‘Till Madness Do Us Part

2019-01-31T21:48:37+00:00Categories: Docs in Review|

‘Til Madness Do Us Part Director/Wang Bing Watched on MUBI Rating  4.5/5   Chinese filmmaker Wang Bing’s singular gaze in 'Til Madness Do Us Part is fueled not only by his humanism by also by a style that could be called relentless patience. His camera locks on to one man and refuses to let go for 15, 20, 25 minutes; and then, as if satisfied or exhausted, finds another man to follow for yet another extended streak, then another, and another. The fact that all of these men are mentally ill and confined to a single claustrophobic floor of a grim institution in Yunnan, China only intensifies Wang’s commitment to his punishing approach. His presence behind the camera, while never revealed except for the very occasional stare into the lens from his subjects, becomes just as fascinating as the monotonous rantings and repetitive behaviors of the inmates. The effect is both radical and hard to pin down: you are watching his act of watching, waiting to feel either repelled by the onscreen actions, or guilty for complicity in the documentary cliché of exploitation. The fact that repugnance, complicity or guilt never actually arrives, and that Wang does not suggest for a single frame that he is abusing his access, compels you to keep watching, even if it takes you a few days to get through the film (at almost four hours long, I needed two viewing sessions; his latest, Dead Souls, clocks in at 495 minutes). Wang was apparently denied access to film at a mental [...]


2019-01-30T18:00:30+00:00Categories: Docs in Review|

Hal Director/Amy Scott Watched on Amazon Prime Rating  3/5 Amy Scott’s Hal suffers from the same pro forma banalities as most other celebrity or “troubled artist” documentaries. It is both overly produced and under imagined. Nothing within the film’s style, structure or point-of-view attempts to emulate or pay aesthetic respect to the actual artist it profiles, in this case Hal Ashby, the supremely talented director of The Last Detail, Shampoo, Coming Home, and Bound For Glory, among other films. Hal charges out of the gate with a rapidly edited montage of clips, talking heads, reenactments, and the introduction of actor Ben Foster’s voice as the “voice of Hal” in a few regrettably cheesy scenes of hands clacking away at a typewriter (he was a writer, see?). I was ready to turn it off after 10 minutes. I simply couldn’t stand to suffer through another slapdash cash-and-carry of a filmmaker’s reputation like I’d witnessed in Tony Zierra’s hideous Filmworker, a movie that, through no fault of either the protagonist Leon Vitali or the work of the late Stanley Kubrick, made it seem as if they were both participating in a circa-1999 desktop documentary. Unlike Filmworker, which I shuttered after a half-hour, I decided to stick this one out. Thankfully, director Scott had access to actual voice recordings of Ashby which, when paired with Foster’s intense readings of angry letters and passionate notes that Ashby sent to studio hacks and adoring friends, respectively, the portrait that emerges is of a man who may have been the last social [...]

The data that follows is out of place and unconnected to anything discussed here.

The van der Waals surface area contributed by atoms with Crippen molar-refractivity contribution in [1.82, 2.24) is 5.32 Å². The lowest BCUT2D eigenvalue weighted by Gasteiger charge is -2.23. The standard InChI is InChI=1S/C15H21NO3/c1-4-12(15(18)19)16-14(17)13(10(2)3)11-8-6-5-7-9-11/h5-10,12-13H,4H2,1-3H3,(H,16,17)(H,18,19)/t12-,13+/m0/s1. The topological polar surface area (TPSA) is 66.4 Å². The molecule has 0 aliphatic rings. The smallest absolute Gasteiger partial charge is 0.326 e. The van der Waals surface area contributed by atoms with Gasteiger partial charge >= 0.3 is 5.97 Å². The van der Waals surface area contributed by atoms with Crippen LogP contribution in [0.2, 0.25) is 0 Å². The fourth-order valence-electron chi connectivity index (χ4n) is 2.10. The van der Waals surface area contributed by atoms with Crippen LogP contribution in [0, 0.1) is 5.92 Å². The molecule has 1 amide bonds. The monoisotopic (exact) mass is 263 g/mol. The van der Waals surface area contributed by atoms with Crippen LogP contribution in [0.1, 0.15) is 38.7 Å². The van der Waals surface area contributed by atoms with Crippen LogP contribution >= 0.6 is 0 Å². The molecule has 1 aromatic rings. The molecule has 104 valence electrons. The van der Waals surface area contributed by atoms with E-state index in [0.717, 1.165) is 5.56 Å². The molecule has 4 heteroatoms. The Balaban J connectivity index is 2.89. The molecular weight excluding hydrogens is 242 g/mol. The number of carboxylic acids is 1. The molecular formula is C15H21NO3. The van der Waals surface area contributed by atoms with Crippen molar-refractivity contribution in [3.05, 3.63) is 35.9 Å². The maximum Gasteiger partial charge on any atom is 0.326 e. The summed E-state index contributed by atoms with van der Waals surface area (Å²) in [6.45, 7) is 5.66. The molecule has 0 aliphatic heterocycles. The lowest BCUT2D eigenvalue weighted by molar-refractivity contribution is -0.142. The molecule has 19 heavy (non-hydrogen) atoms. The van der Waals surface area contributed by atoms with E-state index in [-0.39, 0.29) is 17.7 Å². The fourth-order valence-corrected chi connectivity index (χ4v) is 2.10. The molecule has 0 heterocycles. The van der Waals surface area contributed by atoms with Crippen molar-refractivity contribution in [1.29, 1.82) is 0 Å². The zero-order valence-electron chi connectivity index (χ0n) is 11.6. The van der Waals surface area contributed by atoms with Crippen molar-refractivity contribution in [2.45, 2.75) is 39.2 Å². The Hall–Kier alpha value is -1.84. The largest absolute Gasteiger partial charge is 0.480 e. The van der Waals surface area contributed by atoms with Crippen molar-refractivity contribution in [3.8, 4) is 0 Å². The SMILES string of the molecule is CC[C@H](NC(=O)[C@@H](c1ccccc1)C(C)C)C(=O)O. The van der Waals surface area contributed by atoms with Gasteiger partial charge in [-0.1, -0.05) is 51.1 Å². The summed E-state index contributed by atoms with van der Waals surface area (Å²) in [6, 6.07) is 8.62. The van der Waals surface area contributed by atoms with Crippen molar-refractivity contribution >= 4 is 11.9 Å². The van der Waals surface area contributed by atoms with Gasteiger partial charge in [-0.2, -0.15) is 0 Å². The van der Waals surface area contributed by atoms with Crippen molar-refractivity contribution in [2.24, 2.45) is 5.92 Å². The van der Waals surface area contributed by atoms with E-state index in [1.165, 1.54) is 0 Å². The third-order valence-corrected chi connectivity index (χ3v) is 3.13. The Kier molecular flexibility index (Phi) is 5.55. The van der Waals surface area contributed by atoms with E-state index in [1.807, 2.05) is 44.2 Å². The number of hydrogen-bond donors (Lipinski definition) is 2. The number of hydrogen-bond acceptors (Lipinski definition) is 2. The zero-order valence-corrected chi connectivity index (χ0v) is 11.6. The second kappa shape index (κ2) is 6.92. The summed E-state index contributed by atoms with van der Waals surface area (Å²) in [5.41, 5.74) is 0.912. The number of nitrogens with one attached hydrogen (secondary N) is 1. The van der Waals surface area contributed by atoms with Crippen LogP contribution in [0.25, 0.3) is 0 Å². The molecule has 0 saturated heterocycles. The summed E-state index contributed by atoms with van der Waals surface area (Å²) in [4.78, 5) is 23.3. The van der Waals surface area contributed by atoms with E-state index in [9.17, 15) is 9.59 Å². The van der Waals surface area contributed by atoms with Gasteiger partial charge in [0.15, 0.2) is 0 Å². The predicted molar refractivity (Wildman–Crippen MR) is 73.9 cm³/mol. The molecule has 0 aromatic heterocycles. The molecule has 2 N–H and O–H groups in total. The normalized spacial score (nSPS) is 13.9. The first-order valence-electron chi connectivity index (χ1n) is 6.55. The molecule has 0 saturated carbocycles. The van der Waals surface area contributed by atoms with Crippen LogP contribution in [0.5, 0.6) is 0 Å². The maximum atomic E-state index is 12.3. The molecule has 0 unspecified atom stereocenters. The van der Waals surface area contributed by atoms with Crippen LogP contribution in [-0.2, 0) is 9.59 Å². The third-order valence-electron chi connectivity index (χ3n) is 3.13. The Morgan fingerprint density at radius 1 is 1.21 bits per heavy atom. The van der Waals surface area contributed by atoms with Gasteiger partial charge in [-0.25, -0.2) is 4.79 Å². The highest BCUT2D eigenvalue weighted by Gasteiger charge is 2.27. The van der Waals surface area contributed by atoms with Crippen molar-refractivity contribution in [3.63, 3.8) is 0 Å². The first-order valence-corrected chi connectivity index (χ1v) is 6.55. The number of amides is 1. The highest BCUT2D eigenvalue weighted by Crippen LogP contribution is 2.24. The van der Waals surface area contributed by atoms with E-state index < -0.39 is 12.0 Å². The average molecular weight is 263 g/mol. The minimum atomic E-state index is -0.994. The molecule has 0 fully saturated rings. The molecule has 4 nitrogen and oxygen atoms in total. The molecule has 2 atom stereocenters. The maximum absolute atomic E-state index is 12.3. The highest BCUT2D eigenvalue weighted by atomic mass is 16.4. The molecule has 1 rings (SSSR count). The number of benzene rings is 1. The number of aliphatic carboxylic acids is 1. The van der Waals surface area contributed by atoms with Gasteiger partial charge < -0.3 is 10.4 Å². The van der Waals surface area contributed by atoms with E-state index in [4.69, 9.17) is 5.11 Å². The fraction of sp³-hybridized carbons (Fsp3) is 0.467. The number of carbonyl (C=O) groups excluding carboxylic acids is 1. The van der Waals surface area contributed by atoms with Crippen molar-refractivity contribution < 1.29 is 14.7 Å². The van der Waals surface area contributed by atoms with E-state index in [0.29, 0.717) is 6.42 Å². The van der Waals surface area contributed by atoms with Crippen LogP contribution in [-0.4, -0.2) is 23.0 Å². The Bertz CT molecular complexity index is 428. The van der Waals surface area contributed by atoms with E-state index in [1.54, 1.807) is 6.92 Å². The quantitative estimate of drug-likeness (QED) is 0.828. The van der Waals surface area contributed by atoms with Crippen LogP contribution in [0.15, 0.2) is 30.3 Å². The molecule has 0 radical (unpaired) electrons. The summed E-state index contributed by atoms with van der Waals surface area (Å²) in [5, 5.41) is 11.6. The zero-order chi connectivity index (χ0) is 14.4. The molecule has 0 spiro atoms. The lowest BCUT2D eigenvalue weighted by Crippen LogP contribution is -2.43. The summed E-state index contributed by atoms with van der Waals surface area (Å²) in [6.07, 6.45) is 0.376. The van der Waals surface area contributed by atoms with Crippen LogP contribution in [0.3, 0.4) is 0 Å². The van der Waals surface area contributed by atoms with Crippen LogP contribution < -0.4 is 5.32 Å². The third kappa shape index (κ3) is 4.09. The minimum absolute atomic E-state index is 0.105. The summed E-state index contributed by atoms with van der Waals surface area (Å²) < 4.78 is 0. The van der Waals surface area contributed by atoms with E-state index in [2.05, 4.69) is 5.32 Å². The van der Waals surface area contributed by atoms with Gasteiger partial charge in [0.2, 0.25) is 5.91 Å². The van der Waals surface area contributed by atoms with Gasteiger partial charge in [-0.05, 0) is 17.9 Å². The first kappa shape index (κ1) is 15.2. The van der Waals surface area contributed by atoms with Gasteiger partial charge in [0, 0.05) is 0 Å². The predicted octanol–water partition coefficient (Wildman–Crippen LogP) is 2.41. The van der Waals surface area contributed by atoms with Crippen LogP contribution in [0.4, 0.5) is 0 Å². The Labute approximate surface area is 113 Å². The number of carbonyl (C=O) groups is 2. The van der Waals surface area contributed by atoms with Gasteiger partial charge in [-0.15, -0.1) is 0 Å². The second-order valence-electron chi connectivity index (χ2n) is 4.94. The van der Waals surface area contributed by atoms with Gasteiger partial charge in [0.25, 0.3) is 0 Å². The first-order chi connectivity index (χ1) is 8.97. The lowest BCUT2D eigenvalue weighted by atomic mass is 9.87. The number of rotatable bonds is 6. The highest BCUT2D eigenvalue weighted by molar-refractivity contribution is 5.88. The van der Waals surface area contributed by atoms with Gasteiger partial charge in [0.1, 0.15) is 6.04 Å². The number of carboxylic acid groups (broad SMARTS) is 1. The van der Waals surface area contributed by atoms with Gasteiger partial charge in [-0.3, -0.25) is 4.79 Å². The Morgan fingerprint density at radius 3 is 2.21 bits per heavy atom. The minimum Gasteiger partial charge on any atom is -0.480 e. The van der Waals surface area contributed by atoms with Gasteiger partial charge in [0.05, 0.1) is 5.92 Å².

Of Fathers and Sons

2018-12-22T16:26:48+00:00Categories: Docs in Review|

Of Fathers and Sons Director:  Talal Derki. Watched on:  Kanopy. Rating:  2/5.  After spending 99 minutes with the radical jihadists and their young male offspring in Talal Derki’s Of Fathers and Sons, it may be time to admit that the last few years of documentaries set in Syria, Afghanistan, and Iraq have finally reached the point of diminishing returns. How many more films do we need populated by Islamic fundamentalists endlessly muttering “God is great”; how many more films consisting of jittery handheld behind-the-lines footage; how much more time do we need to spend wandering around the foreign policy wreckage of the Middle East? Are there no other subjects worthy of a film festival’s precious allocation of scheduled screening times? Personally, I’d decided that after Sebastian Junger’s and Nick Quested’s comprehensive and engrossing Hell on Earth: The Fall of Syria and the Rise of ISIS, there was really no point in watching another film about either the conflict or the havoc-wreaking terrorists. But Derki’s film promised something a little different, an insider’s look into the indoctrination of terrorists-in-training, specifically the sons of veteran jihadists living a stark existence in a Northern Syria redoubt. Derki fled the area, his former homeland, when Al Qaeda moved in. He convinced Abu Osama, a run-of-the-mill zealot with two sons, to let himself and a cameraman come back to document how jihadism is instilled in the young. Derki tells us in an introductory voice-over that he pretended to be sympathetic to their cause in order to avoid being killed, but after [...]